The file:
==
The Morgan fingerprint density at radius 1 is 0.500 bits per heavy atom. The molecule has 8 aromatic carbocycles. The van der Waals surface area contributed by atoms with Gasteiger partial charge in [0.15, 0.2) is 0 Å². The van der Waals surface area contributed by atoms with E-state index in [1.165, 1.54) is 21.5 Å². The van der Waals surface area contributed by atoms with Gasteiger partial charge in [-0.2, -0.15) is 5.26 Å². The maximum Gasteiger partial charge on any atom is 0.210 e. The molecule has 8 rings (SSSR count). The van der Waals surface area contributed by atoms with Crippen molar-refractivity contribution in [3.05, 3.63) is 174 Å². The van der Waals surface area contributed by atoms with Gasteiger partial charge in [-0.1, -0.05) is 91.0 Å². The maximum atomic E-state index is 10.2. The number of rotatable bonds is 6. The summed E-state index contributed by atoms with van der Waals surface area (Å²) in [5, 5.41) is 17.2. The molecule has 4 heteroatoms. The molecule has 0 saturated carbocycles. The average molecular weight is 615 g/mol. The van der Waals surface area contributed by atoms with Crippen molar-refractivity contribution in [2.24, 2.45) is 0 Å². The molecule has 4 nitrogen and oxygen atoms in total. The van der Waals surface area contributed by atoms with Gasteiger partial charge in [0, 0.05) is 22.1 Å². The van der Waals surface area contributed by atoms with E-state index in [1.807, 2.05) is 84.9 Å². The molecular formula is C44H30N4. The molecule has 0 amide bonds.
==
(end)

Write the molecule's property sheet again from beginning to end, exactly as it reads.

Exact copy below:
The Morgan fingerprint density at radius 1 is 0.500 bits per heavy atom. The molecule has 8 aromatic carbocycles. The van der Waals surface area contributed by atoms with Gasteiger partial charge in [0.15, 0.2) is 0 Å². The van der Waals surface area contributed by atoms with E-state index in [1.165, 1.54) is 21.5 Å². The van der Waals surface area contributed by atoms with Gasteiger partial charge in [-0.2, -0.15) is 5.26 Å². The maximum Gasteiger partial charge on any atom is 0.210 e. The molecule has 8 rings (SSSR count). The van der Waals surface area contributed by atoms with Crippen molar-refractivity contribution in [3.05, 3.63) is 174 Å². The van der Waals surface area contributed by atoms with Gasteiger partial charge in [-0.1, -0.05) is 91.0 Å². The maximum atomic E-state index is 10.2. The number of rotatable bonds is 6. The summed E-state index contributed by atoms with van der Waals surface area (Å²) in [5, 5.41) is 17.2. The molecule has 4 heteroatoms. The molecule has 0 saturated carbocycles. The average molecular weight is 615 g/mol. The van der Waals surface area contributed by atoms with Crippen molar-refractivity contribution in [2.24, 2.45) is 0 Å². The molecule has 4 nitrogen and oxygen atoms in total. The van der Waals surface area contributed by atoms with Gasteiger partial charge in [0, 0.05) is 22.1 Å². The van der Waals surface area contributed by atoms with E-state index in [1.807, 2.05) is 84.9 Å². The molecular formula is C44H30N4. The molecule has 0 amide bonds.